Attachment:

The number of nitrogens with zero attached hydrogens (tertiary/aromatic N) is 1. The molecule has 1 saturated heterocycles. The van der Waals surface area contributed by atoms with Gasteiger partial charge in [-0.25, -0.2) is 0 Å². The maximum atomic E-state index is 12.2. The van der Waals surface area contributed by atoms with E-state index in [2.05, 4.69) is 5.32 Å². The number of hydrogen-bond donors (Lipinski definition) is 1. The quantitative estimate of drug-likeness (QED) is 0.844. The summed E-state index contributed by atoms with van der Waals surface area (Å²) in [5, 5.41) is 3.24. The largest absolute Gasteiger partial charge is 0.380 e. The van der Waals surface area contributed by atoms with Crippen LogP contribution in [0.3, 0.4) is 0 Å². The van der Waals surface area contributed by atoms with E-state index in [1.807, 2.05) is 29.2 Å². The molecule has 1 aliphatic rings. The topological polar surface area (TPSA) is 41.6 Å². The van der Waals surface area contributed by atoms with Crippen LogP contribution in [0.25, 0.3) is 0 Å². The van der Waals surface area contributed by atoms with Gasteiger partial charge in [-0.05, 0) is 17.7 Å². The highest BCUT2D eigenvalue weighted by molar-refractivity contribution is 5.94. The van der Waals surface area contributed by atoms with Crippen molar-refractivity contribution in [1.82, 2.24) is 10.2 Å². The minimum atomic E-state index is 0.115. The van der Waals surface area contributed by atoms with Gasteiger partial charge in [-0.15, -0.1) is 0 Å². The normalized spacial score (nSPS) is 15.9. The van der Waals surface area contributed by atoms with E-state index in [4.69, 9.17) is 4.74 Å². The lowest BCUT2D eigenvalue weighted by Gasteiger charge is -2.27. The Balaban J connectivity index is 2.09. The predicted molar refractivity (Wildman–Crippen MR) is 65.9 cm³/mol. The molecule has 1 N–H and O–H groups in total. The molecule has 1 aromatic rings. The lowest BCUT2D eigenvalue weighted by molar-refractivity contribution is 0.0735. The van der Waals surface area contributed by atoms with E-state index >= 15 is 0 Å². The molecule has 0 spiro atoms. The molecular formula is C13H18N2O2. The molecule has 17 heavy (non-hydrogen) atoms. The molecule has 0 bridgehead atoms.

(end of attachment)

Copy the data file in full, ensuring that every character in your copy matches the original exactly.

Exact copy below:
The number of nitrogens with zero attached hydrogens (tertiary/aromatic N) is 1. The molecule has 1 saturated heterocycles. The van der Waals surface area contributed by atoms with Gasteiger partial charge in [-0.25, -0.2) is 0 Å². The maximum atomic E-state index is 12.2. The van der Waals surface area contributed by atoms with E-state index in [2.05, 4.69) is 5.32 Å². The number of hydrogen-bond donors (Lipinski definition) is 1. The quantitative estimate of drug-likeness (QED) is 0.844. The summed E-state index contributed by atoms with van der Waals surface area (Å²) in [5, 5.41) is 3.24. The largest absolute Gasteiger partial charge is 0.380 e. The van der Waals surface area contributed by atoms with Crippen LogP contribution in [0.3, 0.4) is 0 Å². The van der Waals surface area contributed by atoms with E-state index in [1.807, 2.05) is 29.2 Å². The molecule has 1 aliphatic rings. The topological polar surface area (TPSA) is 41.6 Å². The van der Waals surface area contributed by atoms with Crippen LogP contribution in [0.25, 0.3) is 0 Å². The van der Waals surface area contributed by atoms with Gasteiger partial charge in [-0.05, 0) is 17.7 Å². The highest BCUT2D eigenvalue weighted by molar-refractivity contribution is 5.94. The van der Waals surface area contributed by atoms with Crippen molar-refractivity contribution in [1.82, 2.24) is 10.2 Å². The minimum atomic E-state index is 0.115. The van der Waals surface area contributed by atoms with Gasteiger partial charge in [-0.15, -0.1) is 0 Å². The normalized spacial score (nSPS) is 15.9. The van der Waals surface area contributed by atoms with E-state index in [4.69, 9.17) is 4.74 Å². The lowest BCUT2D eigenvalue weighted by Gasteiger charge is -2.27. The Balaban J connectivity index is 2.09. The predicted molar refractivity (Wildman–Crippen MR) is 65.9 cm³/mol. The molecule has 1 N–H and O–H groups in total. The molecule has 1 aromatic rings. The lowest BCUT2D eigenvalue weighted by molar-refractivity contribution is 0.0735. The van der Waals surface area contributed by atoms with E-state index >= 15 is 0 Å². The molecule has 0 spiro atoms. The molecular formula is C13H18N2O2. The molecule has 17 heavy (non-hydrogen) atoms. The molecule has 0 bridgehead atoms.